Agency regulations also provide for an alternative "optional formal consultation procedure." Id. § 402.46. This provides an "additional" way for the Agency to "satisfy the requirements of section 7(a)(2) . . . for certain regulatory actions under FIFRA." Id. § 402.41. The Agency begins the consulting process by providing the FWS with a "written request," accompanied by an "effects determination," that lists information required under 50 C.F.R. § 402.14(c) and details the impact of the proposed action on the listed species or critical habitat. Id. § § 402.40(b), 402.46. The Agency may include its own conclusions and "incidental take statement," which the FWS can adopt or reject. Id. § 402.46; see also Wash. Toxics Coal. v. Dep't of Interior, Fish & Wildlife Serv., 457 F. Supp. 2d 1158, 1180 (W.D. Wash. 2006). If the FWS accepts these conclusions, the Agency's proposal is converted into the required "biological opinion and incidental take statement." Wash. Toxics Coal., 457 F. Supp. 2d at 1180.

Consultation is "designed as an integral check on federal agency action, ensuring that such action does not go forward without full consideration of its effects on listed species." Lujan v. Defenders of Wildlife, 504 U.S. 555, 603 (1992) (Blackmun, J., dissenting). Moreover, once consultation has begun under § 7(d), the "[f]ederal agency and the permit or license applicant shall not make any irreversible or irretrievable commitment of resources with respect to the agency action which has the effect of foreclosing the formulation or implementation of any reasonable and prudent alternative measures which would not" jeopardize an endangered or threatened species or destroy its habitat. 16 U.S.C. § 1536(d). This "prohibition is in force" until the "requirements of section 7(a)(2) are satisfied." 50 C.F.R. § 402.09.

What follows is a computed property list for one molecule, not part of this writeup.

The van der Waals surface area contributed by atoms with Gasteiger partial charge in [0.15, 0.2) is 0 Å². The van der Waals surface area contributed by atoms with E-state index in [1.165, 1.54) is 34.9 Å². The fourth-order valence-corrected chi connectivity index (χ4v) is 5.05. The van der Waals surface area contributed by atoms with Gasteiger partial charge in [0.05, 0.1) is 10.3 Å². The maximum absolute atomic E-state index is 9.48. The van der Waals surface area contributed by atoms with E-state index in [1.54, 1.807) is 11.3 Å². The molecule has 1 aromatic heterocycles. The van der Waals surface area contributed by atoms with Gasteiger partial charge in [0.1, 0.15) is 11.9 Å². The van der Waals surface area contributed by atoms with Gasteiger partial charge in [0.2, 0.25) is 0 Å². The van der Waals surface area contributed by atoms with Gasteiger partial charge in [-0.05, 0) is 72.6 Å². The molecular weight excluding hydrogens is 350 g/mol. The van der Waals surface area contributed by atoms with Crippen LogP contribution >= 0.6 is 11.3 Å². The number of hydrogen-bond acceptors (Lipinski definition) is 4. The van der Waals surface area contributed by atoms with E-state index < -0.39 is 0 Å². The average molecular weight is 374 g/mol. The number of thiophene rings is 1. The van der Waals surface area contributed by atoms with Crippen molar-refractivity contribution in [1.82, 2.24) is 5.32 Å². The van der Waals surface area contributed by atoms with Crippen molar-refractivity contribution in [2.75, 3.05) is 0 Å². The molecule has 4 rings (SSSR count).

Private parties may enforce the ESA via a "citizen suit" provision that allows for "any person" to bring a civil suit to "enjoin any person, including . . . any other governmental instrumentality or agency . . . alleged to be in violation of any provision of this chapter . . . ." 16 U.S.C. § 1540(g)(1)(A). The Court has jurisdiction "to enforce any such provision or regulation." Id. § 1540(g)(1). However, no action "may be commenced" under § (g)(1)(A) "prior to sixty days after written notice of the violation has been given . . . ." Id. § 1540(g)(2)(A).


FIFRA, 7 U.S.C. § § 136-136y, requires pesticide manufacturers to register their products with the Agency before selling or distributing them. Registration under FIFRA is "product-specific" and defines the "terms and conditions under which the product can be legally distributed, sold, and used." Reckitt Benckiser, Inc. v. EPA, 613 F.3d 1131, 1133 (D.C. Cir. 2010). The Agency "shall register" a pesticide if it determines

(A) its composition is such as to warrant the proposed claims for it; (B) its labeling and other material required to be submitted comply with the requirements of this subchapter;

(C) it will perform its intended function without unreasonable adverse effects on the environment; and (D) when used in accordance with widespread and commonly recognized practice it will not generally cause unreasonable adverse effects on the environment.